The Disadvantages of SMS Marketing
http://bit.ly/pNNjHC The vast expansion of the mobile phone platform offers a tremendous opportunity to marketers, who can present their message to a wide variety of people at low cost via SMS, or text messaging. However, marketers must navigate this platform’s pitfalls for maximum effectiveness.
United States law considers a text message sent via SMS the same as a call. As such, laws about telemarketing and unsolicited calling come into play. It’s illegal to deliver unsolicited SMS messages to a cell phone network. Marketing best practices dictate that marketers need permission to send messages via SMS. Violators are subject to harsh fines.
SMS marketing is unique in that the recipient can occur costs for receiving a message. Typically, cellular networks charge both the sender and the recipient of a text message, while only the outbound caller on a traditional telemarketing call incurs a cost. This added fee could frustrate recipients and lead to a bad image for your brand if recipients consider the SMS marketing message a nuisance.
SMS marketing gives businesses a technologically savvy way to reach out to their customer bases by sending text messages to their cellular phones using short message services. Businesses use SMS marketing to communicate sales and promotions, product launches and other important, timely information to their customers using web-based solutions.
SMS marketing gives business owners and their marketing teams the opportunity to send a unified message to its entire customer base or to segments. More efficient than making phone calls to several customers, SMS marketing is a convenient one-touch approach to distributing a message to customers.
Businesses can ask for a customer’s permission to add them to their SMS marketing database for the purpose of receiving product and promotion information. Customers who sign up receive alerts serve as potential leads for sales and services, since they’ve already expressed some interest in the business. The FTC doesn’t have any formal regulations in place for SMS marketing, although Direct Mag reports that they are monitoring the impact of consumers receiving unwanted text messages. Direct Mag also reports that many wireless carriers are blocking volumes unsolicited messages monthly to protect their consumers.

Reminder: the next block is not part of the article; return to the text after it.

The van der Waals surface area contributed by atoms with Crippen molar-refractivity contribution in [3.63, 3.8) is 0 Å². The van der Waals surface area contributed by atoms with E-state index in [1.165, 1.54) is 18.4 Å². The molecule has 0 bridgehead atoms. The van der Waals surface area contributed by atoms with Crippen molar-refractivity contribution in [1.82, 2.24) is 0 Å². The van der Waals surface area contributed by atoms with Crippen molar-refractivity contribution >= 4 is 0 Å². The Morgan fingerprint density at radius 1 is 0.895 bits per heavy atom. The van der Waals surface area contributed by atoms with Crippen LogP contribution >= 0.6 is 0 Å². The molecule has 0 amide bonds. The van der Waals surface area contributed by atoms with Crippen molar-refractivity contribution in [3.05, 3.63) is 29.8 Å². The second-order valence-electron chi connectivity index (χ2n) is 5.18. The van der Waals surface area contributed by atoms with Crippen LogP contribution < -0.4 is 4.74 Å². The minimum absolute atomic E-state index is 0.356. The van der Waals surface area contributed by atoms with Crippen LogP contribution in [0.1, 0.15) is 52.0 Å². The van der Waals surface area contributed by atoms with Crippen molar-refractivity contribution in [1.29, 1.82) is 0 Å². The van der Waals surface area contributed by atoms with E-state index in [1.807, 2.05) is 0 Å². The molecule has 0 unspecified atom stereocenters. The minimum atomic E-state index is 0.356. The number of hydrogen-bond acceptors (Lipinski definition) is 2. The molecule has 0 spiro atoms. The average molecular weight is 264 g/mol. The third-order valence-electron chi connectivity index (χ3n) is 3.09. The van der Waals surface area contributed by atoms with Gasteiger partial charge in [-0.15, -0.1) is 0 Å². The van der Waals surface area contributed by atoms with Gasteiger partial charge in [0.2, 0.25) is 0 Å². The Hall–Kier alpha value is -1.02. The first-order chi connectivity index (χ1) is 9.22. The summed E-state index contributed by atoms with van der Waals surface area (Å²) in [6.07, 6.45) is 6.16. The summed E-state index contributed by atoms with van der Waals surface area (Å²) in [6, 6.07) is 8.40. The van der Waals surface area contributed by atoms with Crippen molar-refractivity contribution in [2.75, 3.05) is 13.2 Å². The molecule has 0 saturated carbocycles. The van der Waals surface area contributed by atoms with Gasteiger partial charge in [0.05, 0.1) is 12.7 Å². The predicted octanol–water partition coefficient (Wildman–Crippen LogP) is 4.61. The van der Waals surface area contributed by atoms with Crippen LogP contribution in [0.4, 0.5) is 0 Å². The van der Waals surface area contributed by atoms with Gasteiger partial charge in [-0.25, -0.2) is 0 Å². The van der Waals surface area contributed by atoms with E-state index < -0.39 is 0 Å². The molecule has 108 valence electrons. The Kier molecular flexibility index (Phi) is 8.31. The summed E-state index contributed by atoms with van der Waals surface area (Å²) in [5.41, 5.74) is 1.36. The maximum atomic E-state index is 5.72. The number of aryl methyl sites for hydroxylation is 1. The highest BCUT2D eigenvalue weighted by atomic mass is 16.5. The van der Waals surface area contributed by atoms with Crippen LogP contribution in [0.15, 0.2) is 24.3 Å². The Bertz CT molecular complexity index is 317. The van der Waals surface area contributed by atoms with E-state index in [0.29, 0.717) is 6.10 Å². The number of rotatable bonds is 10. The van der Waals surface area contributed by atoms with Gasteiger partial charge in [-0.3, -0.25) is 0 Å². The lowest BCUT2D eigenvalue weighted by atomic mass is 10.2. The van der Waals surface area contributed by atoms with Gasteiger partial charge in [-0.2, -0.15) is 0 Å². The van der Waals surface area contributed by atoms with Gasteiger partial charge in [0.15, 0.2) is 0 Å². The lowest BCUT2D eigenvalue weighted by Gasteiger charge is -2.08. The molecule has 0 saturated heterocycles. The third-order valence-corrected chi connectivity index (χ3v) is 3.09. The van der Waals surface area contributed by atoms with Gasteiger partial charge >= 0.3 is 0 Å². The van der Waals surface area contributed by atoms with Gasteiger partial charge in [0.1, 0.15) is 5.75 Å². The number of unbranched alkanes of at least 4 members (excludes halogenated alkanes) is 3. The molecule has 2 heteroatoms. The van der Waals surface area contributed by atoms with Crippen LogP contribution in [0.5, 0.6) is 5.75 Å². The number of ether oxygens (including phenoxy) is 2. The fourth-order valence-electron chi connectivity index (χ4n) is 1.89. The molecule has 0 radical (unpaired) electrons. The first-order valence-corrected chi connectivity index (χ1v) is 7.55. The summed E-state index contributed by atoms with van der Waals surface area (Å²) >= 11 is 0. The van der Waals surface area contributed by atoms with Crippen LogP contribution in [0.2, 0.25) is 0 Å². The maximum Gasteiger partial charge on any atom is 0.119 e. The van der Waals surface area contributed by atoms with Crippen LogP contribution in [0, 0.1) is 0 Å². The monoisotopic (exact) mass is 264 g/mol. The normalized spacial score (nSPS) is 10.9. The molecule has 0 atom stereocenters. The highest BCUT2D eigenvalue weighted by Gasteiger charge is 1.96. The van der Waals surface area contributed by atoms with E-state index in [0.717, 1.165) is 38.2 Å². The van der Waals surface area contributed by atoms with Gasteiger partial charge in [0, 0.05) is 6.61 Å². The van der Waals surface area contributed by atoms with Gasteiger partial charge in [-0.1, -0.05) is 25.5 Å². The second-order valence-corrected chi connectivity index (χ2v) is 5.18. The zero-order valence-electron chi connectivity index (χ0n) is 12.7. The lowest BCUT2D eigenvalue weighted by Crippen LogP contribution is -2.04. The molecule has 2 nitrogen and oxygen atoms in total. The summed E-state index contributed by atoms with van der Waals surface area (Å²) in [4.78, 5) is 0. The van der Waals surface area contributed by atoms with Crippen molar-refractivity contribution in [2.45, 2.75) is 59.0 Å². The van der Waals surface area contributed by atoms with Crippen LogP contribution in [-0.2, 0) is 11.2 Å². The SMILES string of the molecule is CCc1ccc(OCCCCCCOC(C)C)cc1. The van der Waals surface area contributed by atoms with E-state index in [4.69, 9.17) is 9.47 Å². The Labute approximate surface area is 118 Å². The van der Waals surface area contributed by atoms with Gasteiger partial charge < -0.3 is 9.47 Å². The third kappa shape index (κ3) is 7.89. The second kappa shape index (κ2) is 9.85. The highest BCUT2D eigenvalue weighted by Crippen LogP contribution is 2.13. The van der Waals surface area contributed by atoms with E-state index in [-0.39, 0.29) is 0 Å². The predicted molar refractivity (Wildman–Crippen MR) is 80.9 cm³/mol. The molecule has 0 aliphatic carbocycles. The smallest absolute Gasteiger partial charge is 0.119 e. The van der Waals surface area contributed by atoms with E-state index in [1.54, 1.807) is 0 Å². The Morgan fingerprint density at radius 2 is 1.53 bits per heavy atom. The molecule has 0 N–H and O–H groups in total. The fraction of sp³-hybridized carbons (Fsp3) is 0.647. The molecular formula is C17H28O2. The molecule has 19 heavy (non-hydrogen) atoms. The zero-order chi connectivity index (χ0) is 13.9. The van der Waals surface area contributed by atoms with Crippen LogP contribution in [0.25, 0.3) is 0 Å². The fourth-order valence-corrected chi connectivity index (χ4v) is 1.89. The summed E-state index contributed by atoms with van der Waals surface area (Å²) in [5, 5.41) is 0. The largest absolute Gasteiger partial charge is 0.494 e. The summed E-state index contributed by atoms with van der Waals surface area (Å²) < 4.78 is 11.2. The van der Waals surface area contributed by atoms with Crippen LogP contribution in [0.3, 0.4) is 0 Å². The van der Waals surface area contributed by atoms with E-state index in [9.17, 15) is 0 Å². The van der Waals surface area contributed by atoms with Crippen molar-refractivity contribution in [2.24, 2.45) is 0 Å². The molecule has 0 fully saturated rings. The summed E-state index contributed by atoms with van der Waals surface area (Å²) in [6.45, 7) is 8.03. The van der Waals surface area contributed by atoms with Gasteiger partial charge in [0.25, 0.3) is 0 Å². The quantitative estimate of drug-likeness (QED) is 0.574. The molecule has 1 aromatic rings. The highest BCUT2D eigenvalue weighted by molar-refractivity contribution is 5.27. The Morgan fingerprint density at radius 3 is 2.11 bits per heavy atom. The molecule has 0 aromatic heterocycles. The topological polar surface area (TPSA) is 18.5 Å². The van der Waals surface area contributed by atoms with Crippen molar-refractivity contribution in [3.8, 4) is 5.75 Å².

Consider this: 87 percent of the population of the United States own a cell phone, the average cell phone user sends and receives more SMS texts than phone calls, there are over 40 million users of the mobile Internet, an average of 4.1 billion text messages sent every day, and, text messages are read within 15 minutes of being received. Are you still wondering about the importance of SMS marketing?
Text messaging is the most widely used data application on the planet. There are more than 270 million SMS text messaging users in the U.S. alone, who are potential target audiences for your SMS marketing campaigns.
SMS emerged as an accidental success in 1999. At that time, few people realized that the easiest, quickest, and most cost-effective form of one-to-one communication had been born. SMS stands for Short Message Service. Through its functionality, you can send messages of 160 characters or less, called text messages, to mobile phones. Text messaging enables information to be sent to groups of people quickly, in much the same way as email, making it an increasingly popular e-marketing channel. As a marketing medium, SMS provides high reach at a low cost with high retention. It’s a marketer’s dream.
Face it, we live in a mobile world. SMS has become a mainstream communication tool. Mobile or SMS marketing is a necessity if companies want to reach today’s consumer. A recent study by Nielsen Mobile states that 23 percent of U.S. mobile phone users remember seeing mobile advertising in the last month and over 50 percent responded to the ad. The response rate for a more traditional marketing medium-TV-is usually less than 1 percent. ger @box @dropbox @dropshots @expono @fotki @foursquare @gdocs @identi @imageshack @kewego @lj @moby @photobucket @pingfm @plaxo @plerb @plurk @shutterfly @snapfish @sonico @tumblr @twitpic @twitter @yfrog @youtube